Inflammatory bowel disease is an umbrella term used to describe two chronic digestive disorders, ulcerative colitis and Crohn’s disease. They share similar symptoms, including severe diarrhoea and/or constipation, abdominal pain, weight loss, blood in the stool, fever and fatigue.
Ulcerative colitis causes inflammation and ulcers in the lining of the large bowel while Crohn’s disease results in inflammation which can occur in any part of the digestive tract, but typically where the small and large bowel connect.
IBD cases are on the rise
For people with these debilitating, lifelong conditions it can be a challenge to manage many of the symptoms and live a normal life.
There are several types of treatment but sadly no medical cure for inflammatory bowel disease (IBD), which affects at least 300,000 people in the UK although the actual figure may be much higher as many people are believed to be undiagnosed.
A study published in 2015 reported that IBD is on the rise in every continent. It already affects more than a million people in the US and around 2.5 million across Europe and has been shown to have a significant impact on quality of life, leading to some people feeling stigmatised due to some of the embarrassing symptoms it causes.
The latest research studies offer the promise of even more effective treatments in the future for IBD sufferers. Here is our roundup of some of the recent highlights:
A paper published in the journal Nutrients questioned whether dietary changes might be an effective way to treat Crohn’s disease.
The scientists were inspired by previous research into the Crohn’s Disease Elimination Diet which showed remission rates ranging from 62-71%. The 25-year old man who was the subject of the paper gave up eating animal and processed foods for 40 days for religious reasons and noticed he had a “complete resolution of symptoms” while he was following a plant-based diet.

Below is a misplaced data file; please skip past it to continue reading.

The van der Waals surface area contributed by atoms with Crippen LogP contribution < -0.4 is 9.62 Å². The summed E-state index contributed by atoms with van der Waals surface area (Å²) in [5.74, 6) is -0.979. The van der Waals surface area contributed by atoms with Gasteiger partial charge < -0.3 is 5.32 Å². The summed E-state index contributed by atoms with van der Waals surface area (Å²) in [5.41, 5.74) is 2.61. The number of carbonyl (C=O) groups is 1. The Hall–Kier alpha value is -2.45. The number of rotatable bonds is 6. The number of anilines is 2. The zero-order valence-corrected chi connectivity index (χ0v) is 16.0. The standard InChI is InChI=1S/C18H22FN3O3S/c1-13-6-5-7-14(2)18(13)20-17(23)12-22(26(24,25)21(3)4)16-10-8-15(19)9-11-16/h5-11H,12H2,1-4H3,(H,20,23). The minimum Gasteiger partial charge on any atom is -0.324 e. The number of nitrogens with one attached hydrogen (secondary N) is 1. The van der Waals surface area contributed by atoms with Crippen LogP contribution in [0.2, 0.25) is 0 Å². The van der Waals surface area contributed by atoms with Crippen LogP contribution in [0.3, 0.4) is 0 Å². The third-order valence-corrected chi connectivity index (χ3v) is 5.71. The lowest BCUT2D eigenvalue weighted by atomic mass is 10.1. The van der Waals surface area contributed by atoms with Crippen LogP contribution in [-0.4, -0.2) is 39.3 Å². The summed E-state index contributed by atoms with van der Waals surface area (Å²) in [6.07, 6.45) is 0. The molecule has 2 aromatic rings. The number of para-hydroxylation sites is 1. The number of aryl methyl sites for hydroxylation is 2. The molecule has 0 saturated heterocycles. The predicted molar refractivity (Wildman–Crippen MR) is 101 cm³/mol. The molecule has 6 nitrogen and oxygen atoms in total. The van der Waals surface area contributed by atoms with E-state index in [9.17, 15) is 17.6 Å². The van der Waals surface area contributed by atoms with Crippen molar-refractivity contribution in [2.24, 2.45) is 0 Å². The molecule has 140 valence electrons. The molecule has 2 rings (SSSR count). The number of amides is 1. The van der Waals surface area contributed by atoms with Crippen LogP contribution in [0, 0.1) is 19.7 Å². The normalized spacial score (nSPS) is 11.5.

He was so impressed he began following a plant-based diet permanently, although with occasional lapses. Each time he lapsed he noticed a return of symptoms, which disappeared once he got back on track with his new regime. He also took up yoga, running and strength training.
After six months, a colonoscopy revealed “no visible evidence of Crohn’s disease” and he was able to come off his medications. Researchers believed the reason might be that a plant-based diet promotes microbial diversity in the gut and promotes the growth of bacteria that ferments fibre. Although this is only one man’s experience, the results are interesting and further research in this area is needed.
Step on the road to more personalised treatment:
Researchers have developed a new blood test that can predict the severity of IBD and could enable more personalised treatment plans in the future.
The researchers from Cambridge University developed a test that uses a biomarker to identify which patients are likely to have mild IBD and which ones will be more seriously affected.
Individuals who are likely to have mild symptoms can avoid taking strong drugs that have more unpleasant side-effects. The new test is an important step on the road to more personalised treatment rather than a one-size-fits-all approach.
Preventing intestinal barrier damage:
A study involving specialists from Harvard Medical School in Boston, the University of Illinois in Chicago, the University of Chicago in Illinois and the First Affiliated Hospital of Soochow University in China aimed to address the problem of epithelial barrier damage in patients with IBD. This is the tissue that prevents harmful leakages between the inside of the intestines and the surrounding abdominal space.
They identified a molecule – Divertin – which prevented inflammation-related damage to the epithelial barrier and halted the progression of IBD in mice.
The researchers believe these experimental findings could be the first step in better treatment and prevention of IBD in the future by providing a new and nontoxic approach to restoring the intestinal barrier.
If you have IBD, or if you suspect you might be one of the millions of sufferers who are undiagnosed contact us for specialist diagnostic and treatment advice.
Windsor Bowel Clinic are specialists in treating a full range of gastrointestinal disorders including IBD. Our specialist consultants will ensure prompt, accurate diagnosis after which we will discuss your treatment options.
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